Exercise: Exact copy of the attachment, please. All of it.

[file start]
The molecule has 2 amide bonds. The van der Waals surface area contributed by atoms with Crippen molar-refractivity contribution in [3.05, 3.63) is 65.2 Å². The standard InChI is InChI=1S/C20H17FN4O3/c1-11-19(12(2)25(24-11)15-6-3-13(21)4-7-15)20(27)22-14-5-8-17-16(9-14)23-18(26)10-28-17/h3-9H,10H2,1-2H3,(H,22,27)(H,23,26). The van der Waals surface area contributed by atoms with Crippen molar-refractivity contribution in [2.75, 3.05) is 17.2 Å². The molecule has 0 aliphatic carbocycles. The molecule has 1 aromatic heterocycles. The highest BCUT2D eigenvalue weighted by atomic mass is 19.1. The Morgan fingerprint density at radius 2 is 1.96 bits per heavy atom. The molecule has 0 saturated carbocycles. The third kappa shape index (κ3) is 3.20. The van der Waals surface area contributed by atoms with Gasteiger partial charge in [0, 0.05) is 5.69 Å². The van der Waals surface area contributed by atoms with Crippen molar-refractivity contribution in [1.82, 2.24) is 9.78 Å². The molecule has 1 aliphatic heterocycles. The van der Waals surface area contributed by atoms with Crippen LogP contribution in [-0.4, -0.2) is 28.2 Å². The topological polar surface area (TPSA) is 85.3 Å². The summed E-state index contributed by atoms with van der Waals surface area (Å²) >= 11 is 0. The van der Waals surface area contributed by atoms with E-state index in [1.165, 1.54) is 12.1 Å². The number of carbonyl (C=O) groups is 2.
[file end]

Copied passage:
The molecule has 2 amide bonds. The van der Waals surface area contributed by atoms with Crippen molar-refractivity contribution in [3.05, 3.63) is 65.2 Å². The standard InChI is InChI=1S/C20H17FN4O3/c1-11-19(12(2)25(24-11)15-6-3-13(21)4-7-15)20(27)22-14-5-8-17-16(9-14)23-18(26)10-28-17/h3-9H,10H2,1-2H3,(H,22,27)(H,23,26). The van der Waals surface area contributed by atoms with Crippen molar-refractivity contribution in [2.75, 3.05) is 17.2 Å². The molecule has 0 aliphatic carbocycles. The molecule has 1 aromatic heterocycles. The highest BCUT2D eigenvalue weighted by atomic mass is 19.1. The Morgan fingerprint density at radius 2 is 1.96 bits per heavy atom. The molecule has 0 saturated carbocycles. The third kappa shape index (κ3) is 3.20. The van der Waals surface area contributed by atoms with Gasteiger partial charge in [0, 0.05) is 5.69 Å². The van der Waals surface area contributed by atoms with Crippen molar-refractivity contribution in [1.82, 2.24) is 9.78 Å². The molecule has 1 aliphatic heterocycles. The van der Waals surface area contributed by atoms with Crippen LogP contribution in [-0.4, -0.2) is 28.2 Å². The topological polar surface area (TPSA) is 85.3 Å². The summed E-state index contributed by atoms with van der Waals surface area (Å²) >= 11 is 0. The van der Waals surface area contributed by atoms with E-state index in [1.165, 1.54) is 12.1 Å². The number of carbonyl (C=O) groups is 2.